What happens when a hurricane crosses the international date line?
Tropical cyclones can be found in various ocean basins around the world, although depending on where you live, they can be called by a different name.
When a tropical cyclone reaches a certain intensity in the the western Pacific, it is called a typhoon. In the eastern Pacific and the Atlantic oceans, hurricane is the common designation. In the Indian and South Pacific oceans, they are simply referred to as cyclones.
On occasion, a hurricane in the eastern and central Pacific oceans will maintain its strength and intensity, giving the ability to reach and even cross the international date line.
The international date line is an imaginary line on the globe, separating 180 degrees east and 180 degrees west. The majority of this line runs through the middle of the Pacific Ocean, but it is used to divide the Central Pacific basin and the Western Pacific basin when it comes to tropical systems.
So what happens when a hurricane travels across the international date line and makes its way into typhoon territory?
"Protocol is for the storm to keep its name, but for hurricanes to become typhoons. Of course, they are the same storms with the same physics," AccuWeather Senior Meteorologist Jim Andrews said.
"In recent years since satellites, a tropical storm crosses the international date line roughly every year or two. Before satellite coverage, the remoteness of the area means that storms crossing the date line may have gone unobserved," Andrews said.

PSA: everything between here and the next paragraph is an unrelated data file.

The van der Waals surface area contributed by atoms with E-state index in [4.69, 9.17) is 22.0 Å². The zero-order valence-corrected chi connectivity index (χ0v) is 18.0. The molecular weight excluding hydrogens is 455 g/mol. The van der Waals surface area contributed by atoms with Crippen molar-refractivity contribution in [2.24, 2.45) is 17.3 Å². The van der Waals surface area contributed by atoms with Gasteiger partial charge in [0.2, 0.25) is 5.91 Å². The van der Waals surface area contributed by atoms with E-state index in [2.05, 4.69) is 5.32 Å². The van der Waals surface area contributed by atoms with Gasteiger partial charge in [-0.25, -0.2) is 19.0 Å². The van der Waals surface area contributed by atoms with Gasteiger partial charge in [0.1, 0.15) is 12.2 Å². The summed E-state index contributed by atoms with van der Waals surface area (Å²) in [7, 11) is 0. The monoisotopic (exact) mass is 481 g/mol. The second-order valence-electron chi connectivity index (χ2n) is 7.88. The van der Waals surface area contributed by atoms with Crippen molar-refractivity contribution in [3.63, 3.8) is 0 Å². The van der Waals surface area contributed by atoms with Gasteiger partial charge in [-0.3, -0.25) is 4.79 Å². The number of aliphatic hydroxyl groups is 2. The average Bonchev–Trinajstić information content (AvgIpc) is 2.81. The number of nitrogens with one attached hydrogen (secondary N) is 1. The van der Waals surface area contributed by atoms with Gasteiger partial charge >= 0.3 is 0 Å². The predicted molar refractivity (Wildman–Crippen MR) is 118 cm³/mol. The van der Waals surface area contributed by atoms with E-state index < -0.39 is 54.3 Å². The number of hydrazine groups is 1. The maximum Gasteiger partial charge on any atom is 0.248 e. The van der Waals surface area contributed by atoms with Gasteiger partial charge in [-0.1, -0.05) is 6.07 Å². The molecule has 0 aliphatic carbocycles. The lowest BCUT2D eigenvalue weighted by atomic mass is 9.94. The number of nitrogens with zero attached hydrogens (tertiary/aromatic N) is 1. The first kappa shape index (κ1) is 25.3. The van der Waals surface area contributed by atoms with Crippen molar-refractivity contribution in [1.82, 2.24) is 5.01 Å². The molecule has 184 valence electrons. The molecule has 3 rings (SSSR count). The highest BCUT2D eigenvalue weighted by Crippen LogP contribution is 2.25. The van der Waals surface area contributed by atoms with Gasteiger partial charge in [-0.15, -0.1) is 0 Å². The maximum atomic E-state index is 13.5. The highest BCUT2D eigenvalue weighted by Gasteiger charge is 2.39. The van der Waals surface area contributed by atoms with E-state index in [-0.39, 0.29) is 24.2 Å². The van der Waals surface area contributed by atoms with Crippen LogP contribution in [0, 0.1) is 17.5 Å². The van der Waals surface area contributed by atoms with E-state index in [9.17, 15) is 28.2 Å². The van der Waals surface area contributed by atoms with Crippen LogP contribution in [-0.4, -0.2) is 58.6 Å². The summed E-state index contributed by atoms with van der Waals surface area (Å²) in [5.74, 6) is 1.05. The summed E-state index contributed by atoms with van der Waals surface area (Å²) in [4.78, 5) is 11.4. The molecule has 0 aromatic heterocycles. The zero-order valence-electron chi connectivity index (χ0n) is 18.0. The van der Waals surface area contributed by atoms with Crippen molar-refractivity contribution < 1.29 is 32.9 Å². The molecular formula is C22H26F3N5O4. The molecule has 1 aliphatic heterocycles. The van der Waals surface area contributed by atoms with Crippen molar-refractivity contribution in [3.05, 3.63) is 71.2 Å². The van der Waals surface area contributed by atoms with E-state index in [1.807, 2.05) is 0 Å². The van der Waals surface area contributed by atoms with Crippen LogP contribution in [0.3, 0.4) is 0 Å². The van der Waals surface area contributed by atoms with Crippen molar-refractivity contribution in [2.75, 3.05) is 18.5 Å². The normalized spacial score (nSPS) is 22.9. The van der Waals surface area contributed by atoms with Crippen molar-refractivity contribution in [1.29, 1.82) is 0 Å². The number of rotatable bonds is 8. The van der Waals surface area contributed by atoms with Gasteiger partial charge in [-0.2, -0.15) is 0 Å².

Once the storm crosses the international date line, the forecasting responsibilities switch from the United States' National Hurricane Center to the Japan Meteorological Agency.
Hurricane Hector is just the latest storm that could complete the transition from hurricane to typhoon.
"The 2006 Category 5 Hurricane Loke became the strongest, lowest pressure, Central Pacific storm, crossing the date line as a Category 5. Its post-tropical remnant eventually battered southwestern Alaska," Andrews said.
Notable storms to cross from C &/or E Pacific into the western Pacific, including #John (1994), which was both the longest-lasting & farthest-traveling TC ever observed. Interestingly, but not surprising all these storms crossed the dateline in years of a developing #ElNino. pic.twitter.com/vT0bKpPRc4— Jason Nicholls (@jnmet) August 7, 2018
It is somewhat common for hurricanes to maintain their strength as they cross the international date line, and sometimes more than one can occur in a year.
However, the chances for such an occurrence vary from year to year, based on El Niño.
"During an El Niño year, or a developing El Niño year, the water temperature out in the Pacific raises slightly, and the area of the warm water shifts eastward and expands," said AccuWeather Senior Meteorologist Jason Nicholls.
Warm water is one of the critical environmental ingredients that allows a tropical system to develop and thrive. So an area of warmer water increases the chances that a hurricane will hold together long enough to reach the date line.
"Tropical systems can cross the international date line in a non-El Niño year, but it seems less common," Nicholls added.
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